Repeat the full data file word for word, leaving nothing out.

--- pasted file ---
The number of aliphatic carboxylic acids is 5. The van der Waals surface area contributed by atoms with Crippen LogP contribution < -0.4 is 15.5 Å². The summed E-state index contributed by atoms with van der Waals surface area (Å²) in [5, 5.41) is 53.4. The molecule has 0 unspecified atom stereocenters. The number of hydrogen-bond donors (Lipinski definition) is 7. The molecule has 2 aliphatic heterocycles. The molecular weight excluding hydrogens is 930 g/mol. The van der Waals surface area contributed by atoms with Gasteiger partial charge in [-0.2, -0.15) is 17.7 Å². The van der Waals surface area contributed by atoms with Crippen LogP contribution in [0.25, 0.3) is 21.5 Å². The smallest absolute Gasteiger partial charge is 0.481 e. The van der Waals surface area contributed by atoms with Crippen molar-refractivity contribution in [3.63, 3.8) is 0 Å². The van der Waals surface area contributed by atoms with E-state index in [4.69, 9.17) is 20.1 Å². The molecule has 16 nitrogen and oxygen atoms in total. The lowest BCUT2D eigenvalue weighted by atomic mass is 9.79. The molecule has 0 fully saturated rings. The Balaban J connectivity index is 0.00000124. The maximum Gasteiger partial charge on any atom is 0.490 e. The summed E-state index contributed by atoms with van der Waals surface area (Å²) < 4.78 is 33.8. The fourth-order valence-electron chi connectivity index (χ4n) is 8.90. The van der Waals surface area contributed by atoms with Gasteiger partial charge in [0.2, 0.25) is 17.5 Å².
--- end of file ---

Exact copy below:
The number of aliphatic carboxylic acids is 5. The van der Waals surface area contributed by atoms with Crippen LogP contribution < -0.4 is 15.5 Å². The summed E-state index contributed by atoms with van der Waals surface area (Å²) in [5, 5.41) is 53.4. The molecule has 0 unspecified atom stereocenters. The number of hydrogen-bond donors (Lipinski definition) is 7. The molecule has 2 aliphatic heterocycles. The molecular weight excluding hydrogens is 930 g/mol. The van der Waals surface area contributed by atoms with Gasteiger partial charge in [-0.2, -0.15) is 17.7 Å². The van der Waals surface area contributed by atoms with Crippen LogP contribution in [0.25, 0.3) is 21.5 Å². The smallest absolute Gasteiger partial charge is 0.481 e. The van der Waals surface area contributed by atoms with Crippen molar-refractivity contribution in [3.63, 3.8) is 0 Å². The van der Waals surface area contributed by atoms with E-state index in [4.69, 9.17) is 20.1 Å². The molecule has 16 nitrogen and oxygen atoms in total. The lowest BCUT2D eigenvalue weighted by atomic mass is 9.79. The molecule has 0 fully saturated rings. The Balaban J connectivity index is 0.00000124. The maximum Gasteiger partial charge on any atom is 0.490 e. The summed E-state index contributed by atoms with van der Waals surface area (Å²) < 4.78 is 33.8. The fourth-order valence-electron chi connectivity index (χ4n) is 8.90. The van der Waals surface area contributed by atoms with Gasteiger partial charge in [0.2, 0.25) is 17.5 Å².